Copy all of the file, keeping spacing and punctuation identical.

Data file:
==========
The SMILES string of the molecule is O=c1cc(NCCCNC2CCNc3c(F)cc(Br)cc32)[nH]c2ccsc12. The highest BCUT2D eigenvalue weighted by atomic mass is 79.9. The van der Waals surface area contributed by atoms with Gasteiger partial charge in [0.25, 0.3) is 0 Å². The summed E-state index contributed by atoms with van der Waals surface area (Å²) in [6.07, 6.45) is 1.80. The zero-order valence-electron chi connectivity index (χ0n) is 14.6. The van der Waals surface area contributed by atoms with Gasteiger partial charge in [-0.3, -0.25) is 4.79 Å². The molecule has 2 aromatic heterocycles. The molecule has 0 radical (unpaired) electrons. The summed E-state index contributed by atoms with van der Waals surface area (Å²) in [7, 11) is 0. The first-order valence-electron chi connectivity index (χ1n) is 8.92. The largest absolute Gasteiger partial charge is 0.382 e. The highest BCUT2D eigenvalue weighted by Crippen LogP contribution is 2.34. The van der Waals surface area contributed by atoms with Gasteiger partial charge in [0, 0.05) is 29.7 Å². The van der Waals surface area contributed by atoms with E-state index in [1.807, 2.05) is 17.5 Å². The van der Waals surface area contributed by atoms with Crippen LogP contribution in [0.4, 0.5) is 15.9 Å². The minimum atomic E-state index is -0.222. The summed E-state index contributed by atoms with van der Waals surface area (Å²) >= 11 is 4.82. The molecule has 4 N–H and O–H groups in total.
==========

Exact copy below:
The SMILES string of the molecule is O=c1cc(NCCCNC2CCNc3c(F)cc(Br)cc32)[nH]c2ccsc12. The highest BCUT2D eigenvalue weighted by atomic mass is 79.9. The van der Waals surface area contributed by atoms with Gasteiger partial charge in [0.25, 0.3) is 0 Å². The summed E-state index contributed by atoms with van der Waals surface area (Å²) in [6.07, 6.45) is 1.80. The zero-order valence-electron chi connectivity index (χ0n) is 14.6. The van der Waals surface area contributed by atoms with Gasteiger partial charge in [-0.3, -0.25) is 4.79 Å². The molecule has 2 aromatic heterocycles. The molecule has 0 radical (unpaired) electrons. The summed E-state index contributed by atoms with van der Waals surface area (Å²) in [7, 11) is 0. The first-order valence-electron chi connectivity index (χ1n) is 8.92. The largest absolute Gasteiger partial charge is 0.382 e. The highest BCUT2D eigenvalue weighted by Crippen LogP contribution is 2.34. The van der Waals surface area contributed by atoms with Gasteiger partial charge in [0, 0.05) is 29.7 Å². The van der Waals surface area contributed by atoms with E-state index in [1.807, 2.05) is 17.5 Å². The van der Waals surface area contributed by atoms with Crippen LogP contribution in [0.4, 0.5) is 15.9 Å². The minimum atomic E-state index is -0.222. The summed E-state index contributed by atoms with van der Waals surface area (Å²) >= 11 is 4.82. The molecule has 4 N–H and O–H groups in total.